When I was young I enjoyed playing in the dirt – making mud pies, digging holes, etc. Now that I am older, I dig holes in the soil. There is a difference between dirt and soil, kind of like the difference between weeds and flowers. One is where you don’t want it and the other is where you want it with a desire to get rid of the one and improve the other. It takes time and effort to improve the soil, but my observation is that it is worth the investment. In fact, it is essential. My front lawn is an example of what happens if there is a problem with the soil. No matter what I do to the grass it struggles. I was told that my property was the neighborhood dumping ground. If that is true, then it would explain why it is so compacted under an inch of soil. Since grass needs at least six inches of soil to be able to grow well, my lawn will never grow well unless I excavate and improve the soil. To improve soils, it is important to determine which soil texture it is: sand, silt, clay or a combination of all three. If you get the soil wet and rub it between your finger and thumb, you can tell if the soil is mostly sandy or has a lot of clay. If it is sandy, it will fall apart. If it has a lot of clay in it, you will be able to create a ribbon that holds together. I have mostly sandy soil. It drains well but all the nutrients leach out. That is why I make compost. By adding organics to my soil, the nutrients have something to attach to and my plants are much happier.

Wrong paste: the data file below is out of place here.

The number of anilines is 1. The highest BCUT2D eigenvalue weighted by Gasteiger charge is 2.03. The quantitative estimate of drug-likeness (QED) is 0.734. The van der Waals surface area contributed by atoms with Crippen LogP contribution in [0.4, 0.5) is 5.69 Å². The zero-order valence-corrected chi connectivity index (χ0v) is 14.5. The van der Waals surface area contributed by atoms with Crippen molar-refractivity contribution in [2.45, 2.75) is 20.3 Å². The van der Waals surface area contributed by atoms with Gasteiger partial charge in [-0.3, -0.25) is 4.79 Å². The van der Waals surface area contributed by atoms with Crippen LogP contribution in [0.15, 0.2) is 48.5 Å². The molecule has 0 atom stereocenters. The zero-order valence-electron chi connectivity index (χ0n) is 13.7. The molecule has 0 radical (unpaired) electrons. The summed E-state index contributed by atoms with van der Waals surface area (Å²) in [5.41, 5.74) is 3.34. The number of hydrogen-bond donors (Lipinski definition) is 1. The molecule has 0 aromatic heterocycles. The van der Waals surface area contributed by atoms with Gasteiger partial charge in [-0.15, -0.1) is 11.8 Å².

Our life is like a plant and our mind is like the soil. We may be so hard and thick (like clay) that nothing new is able to grow. Or if we are like sand, everything just filters through and nothing sticks. Or, we may have made it into a dumping ground and it takes a major overhaul to make changes. While organic matter is the best way to improve the soil, learning new things and adding rich experiences can dramatically improve our minds. It takes time and work to improve the soil and our minds, but the investment is well worth it.